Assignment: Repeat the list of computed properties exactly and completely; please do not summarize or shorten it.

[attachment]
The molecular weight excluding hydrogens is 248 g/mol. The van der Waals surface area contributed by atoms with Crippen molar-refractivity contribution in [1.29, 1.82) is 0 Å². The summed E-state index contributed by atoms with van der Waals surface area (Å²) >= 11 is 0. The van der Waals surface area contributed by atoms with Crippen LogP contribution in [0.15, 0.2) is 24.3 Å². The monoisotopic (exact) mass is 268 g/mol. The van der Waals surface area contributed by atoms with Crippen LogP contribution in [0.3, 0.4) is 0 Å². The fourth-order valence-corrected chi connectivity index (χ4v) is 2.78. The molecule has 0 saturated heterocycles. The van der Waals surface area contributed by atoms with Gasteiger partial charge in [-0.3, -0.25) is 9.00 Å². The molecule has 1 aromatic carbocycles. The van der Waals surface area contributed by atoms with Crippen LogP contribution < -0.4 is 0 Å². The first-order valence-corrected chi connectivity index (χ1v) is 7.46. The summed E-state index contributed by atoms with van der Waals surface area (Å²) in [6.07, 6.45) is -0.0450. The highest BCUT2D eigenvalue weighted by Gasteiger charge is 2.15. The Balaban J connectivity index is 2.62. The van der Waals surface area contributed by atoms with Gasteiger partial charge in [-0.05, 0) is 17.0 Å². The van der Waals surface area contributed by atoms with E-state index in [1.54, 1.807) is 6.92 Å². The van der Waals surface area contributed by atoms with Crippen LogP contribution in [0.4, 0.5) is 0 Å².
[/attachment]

The molecular weight excluding hydrogens is 248 g/mol. The van der Waals surface area contributed by atoms with Crippen molar-refractivity contribution in [1.29, 1.82) is 0 Å². The summed E-state index contributed by atoms with van der Waals surface area (Å²) >= 11 is 0. The van der Waals surface area contributed by atoms with Crippen LogP contribution in [0.15, 0.2) is 24.3 Å². The monoisotopic (exact) mass is 268 g/mol. The van der Waals surface area contributed by atoms with Crippen LogP contribution in [0.3, 0.4) is 0 Å². The fourth-order valence-corrected chi connectivity index (χ4v) is 2.78. The molecule has 0 saturated heterocycles. The van der Waals surface area contributed by atoms with Gasteiger partial charge in [-0.3, -0.25) is 9.00 Å². The molecule has 1 aromatic carbocycles. The van der Waals surface area contributed by atoms with Crippen LogP contribution < -0.4 is 0 Å². The first-order valence-corrected chi connectivity index (χ1v) is 7.46. The summed E-state index contributed by atoms with van der Waals surface area (Å²) in [6.07, 6.45) is -0.0450. The highest BCUT2D eigenvalue weighted by Gasteiger charge is 2.15. The Balaban J connectivity index is 2.62. The van der Waals surface area contributed by atoms with Gasteiger partial charge in [-0.05, 0) is 17.0 Å². The van der Waals surface area contributed by atoms with E-state index in [1.54, 1.807) is 6.92 Å². The van der Waals surface area contributed by atoms with Crippen LogP contribution in [0.4, 0.5) is 0 Å².